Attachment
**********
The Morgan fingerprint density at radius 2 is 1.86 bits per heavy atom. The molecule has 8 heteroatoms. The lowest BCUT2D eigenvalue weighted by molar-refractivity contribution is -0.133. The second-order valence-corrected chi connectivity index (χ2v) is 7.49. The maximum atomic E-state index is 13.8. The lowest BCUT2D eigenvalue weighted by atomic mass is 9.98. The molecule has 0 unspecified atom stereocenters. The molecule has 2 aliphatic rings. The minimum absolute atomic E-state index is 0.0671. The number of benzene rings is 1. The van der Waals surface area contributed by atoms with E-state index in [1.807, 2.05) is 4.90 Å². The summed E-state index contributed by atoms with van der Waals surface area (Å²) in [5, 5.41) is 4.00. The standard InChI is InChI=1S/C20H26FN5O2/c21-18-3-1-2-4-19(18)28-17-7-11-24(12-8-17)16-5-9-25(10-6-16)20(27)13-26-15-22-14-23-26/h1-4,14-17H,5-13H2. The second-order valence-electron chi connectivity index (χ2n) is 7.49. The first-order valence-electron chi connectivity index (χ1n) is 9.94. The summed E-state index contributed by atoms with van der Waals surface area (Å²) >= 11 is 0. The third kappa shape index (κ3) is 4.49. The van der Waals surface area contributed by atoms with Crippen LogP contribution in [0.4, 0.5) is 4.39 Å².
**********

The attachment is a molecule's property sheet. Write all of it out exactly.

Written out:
The Morgan fingerprint density at radius 2 is 1.86 bits per heavy atom. The molecule has 8 heteroatoms. The lowest BCUT2D eigenvalue weighted by molar-refractivity contribution is -0.133. The second-order valence-corrected chi connectivity index (χ2v) is 7.49. The maximum atomic E-state index is 13.8. The lowest BCUT2D eigenvalue weighted by atomic mass is 9.98. The molecule has 0 unspecified atom stereocenters. The molecule has 2 aliphatic rings. The minimum absolute atomic E-state index is 0.0671. The number of benzene rings is 1. The van der Waals surface area contributed by atoms with E-state index in [1.807, 2.05) is 4.90 Å². The summed E-state index contributed by atoms with van der Waals surface area (Å²) in [5, 5.41) is 4.00. The standard InChI is InChI=1S/C20H26FN5O2/c21-18-3-1-2-4-19(18)28-17-7-11-24(12-8-17)16-5-9-25(10-6-16)20(27)13-26-15-22-14-23-26/h1-4,14-17H,5-13H2. The second-order valence-electron chi connectivity index (χ2n) is 7.49. The first-order valence-electron chi connectivity index (χ1n) is 9.94. The summed E-state index contributed by atoms with van der Waals surface area (Å²) >= 11 is 0. The third kappa shape index (κ3) is 4.49. The van der Waals surface area contributed by atoms with Crippen LogP contribution in [0.4, 0.5) is 4.39 Å².